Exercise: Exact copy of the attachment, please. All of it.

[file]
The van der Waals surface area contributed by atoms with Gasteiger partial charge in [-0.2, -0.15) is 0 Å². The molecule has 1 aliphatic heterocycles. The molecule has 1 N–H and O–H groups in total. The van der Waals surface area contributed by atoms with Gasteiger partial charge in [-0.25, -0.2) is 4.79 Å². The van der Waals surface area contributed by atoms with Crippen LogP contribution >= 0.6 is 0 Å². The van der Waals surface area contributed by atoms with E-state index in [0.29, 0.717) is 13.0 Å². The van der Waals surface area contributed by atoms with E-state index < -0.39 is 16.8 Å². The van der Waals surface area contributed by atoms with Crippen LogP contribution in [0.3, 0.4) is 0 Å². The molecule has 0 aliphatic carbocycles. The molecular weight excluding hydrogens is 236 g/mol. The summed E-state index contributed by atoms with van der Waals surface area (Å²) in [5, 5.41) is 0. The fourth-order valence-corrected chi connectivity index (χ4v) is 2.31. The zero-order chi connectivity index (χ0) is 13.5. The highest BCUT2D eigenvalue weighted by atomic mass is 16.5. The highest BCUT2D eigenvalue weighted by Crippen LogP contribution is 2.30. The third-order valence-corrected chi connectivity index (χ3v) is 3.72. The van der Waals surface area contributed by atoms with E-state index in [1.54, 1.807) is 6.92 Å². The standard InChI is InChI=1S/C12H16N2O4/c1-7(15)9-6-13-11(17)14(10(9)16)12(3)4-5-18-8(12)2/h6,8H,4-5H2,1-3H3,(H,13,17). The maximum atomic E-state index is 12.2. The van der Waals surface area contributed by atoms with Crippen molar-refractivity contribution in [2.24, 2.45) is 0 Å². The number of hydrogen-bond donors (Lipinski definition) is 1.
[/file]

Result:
The van der Waals surface area contributed by atoms with Gasteiger partial charge in [-0.2, -0.15) is 0 Å². The molecule has 1 aliphatic heterocycles. The molecule has 1 N–H and O–H groups in total. The van der Waals surface area contributed by atoms with Gasteiger partial charge in [-0.25, -0.2) is 4.79 Å². The van der Waals surface area contributed by atoms with Crippen LogP contribution >= 0.6 is 0 Å². The van der Waals surface area contributed by atoms with E-state index in [0.29, 0.717) is 13.0 Å². The van der Waals surface area contributed by atoms with E-state index < -0.39 is 16.8 Å². The van der Waals surface area contributed by atoms with Crippen LogP contribution in [0.3, 0.4) is 0 Å². The molecule has 0 aliphatic carbocycles. The molecular weight excluding hydrogens is 236 g/mol. The summed E-state index contributed by atoms with van der Waals surface area (Å²) in [5, 5.41) is 0. The fourth-order valence-corrected chi connectivity index (χ4v) is 2.31. The zero-order chi connectivity index (χ0) is 13.5. The highest BCUT2D eigenvalue weighted by atomic mass is 16.5. The highest BCUT2D eigenvalue weighted by Crippen LogP contribution is 2.30. The third-order valence-corrected chi connectivity index (χ3v) is 3.72. The van der Waals surface area contributed by atoms with E-state index in [1.54, 1.807) is 6.92 Å². The standard InChI is InChI=1S/C12H16N2O4/c1-7(15)9-6-13-11(17)14(10(9)16)12(3)4-5-18-8(12)2/h6,8H,4-5H2,1-3H3,(H,13,17). The maximum atomic E-state index is 12.2. The van der Waals surface area contributed by atoms with Crippen molar-refractivity contribution in [2.24, 2.45) is 0 Å². The number of hydrogen-bond donors (Lipinski definition) is 1.